(Reuters) – When Nigerian President Goodluck Jonathan branded Boko Haram “al Qaeda in West Africa,” it was sure to turn up the alarm among Western policy-makers, if its kidnapping of more than 200 schoolgirls was not enough.
Yet while Jonathan’s remarks, made at a meeting of regional leaders in Paris this month, hold some truth, analysts say Boko Haram is overall not an al Qaeda affiliate in West Africa – nor is it likely to become one.
Boko Haram’s own aims remain thoroughly local and its behavior, especially killing Muslim civilians and kidnapping girls, runs against the al Qaeda leadership’s current thinking.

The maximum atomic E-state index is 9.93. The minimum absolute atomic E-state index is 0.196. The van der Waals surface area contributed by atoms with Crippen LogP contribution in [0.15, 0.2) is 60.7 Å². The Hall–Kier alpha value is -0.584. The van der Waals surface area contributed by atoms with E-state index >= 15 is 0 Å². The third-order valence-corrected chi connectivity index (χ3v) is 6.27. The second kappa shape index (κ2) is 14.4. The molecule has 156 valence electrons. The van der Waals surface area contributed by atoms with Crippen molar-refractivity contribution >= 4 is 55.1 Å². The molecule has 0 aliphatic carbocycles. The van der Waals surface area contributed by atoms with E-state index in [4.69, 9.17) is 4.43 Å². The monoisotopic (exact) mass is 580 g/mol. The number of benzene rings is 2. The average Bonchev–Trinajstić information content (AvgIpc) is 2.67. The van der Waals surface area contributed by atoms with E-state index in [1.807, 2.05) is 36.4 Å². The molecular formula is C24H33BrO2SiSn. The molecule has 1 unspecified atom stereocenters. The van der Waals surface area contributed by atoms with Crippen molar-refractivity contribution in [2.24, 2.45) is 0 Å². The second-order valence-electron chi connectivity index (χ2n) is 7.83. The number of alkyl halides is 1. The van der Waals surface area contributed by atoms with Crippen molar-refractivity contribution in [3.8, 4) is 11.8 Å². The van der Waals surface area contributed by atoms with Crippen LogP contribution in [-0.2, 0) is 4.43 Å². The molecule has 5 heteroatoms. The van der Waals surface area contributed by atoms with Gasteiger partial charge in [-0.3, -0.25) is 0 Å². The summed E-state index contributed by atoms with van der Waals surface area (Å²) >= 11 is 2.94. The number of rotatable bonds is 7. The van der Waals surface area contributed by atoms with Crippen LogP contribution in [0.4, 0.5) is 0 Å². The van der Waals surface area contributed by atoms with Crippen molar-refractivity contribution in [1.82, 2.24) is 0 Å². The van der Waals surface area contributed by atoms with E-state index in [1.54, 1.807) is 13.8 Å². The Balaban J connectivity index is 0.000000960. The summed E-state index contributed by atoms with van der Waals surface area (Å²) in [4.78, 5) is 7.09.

The al Qaeda brand has suffered damage in recent years from increasingly extreme groups who assumed its name with a nod from founder Osama bin Laden or, since U.S. forces killed him in Pakistan in 2011, his successor Ayman al-Zawahiri.
Their later inability to control them proved embarrassing.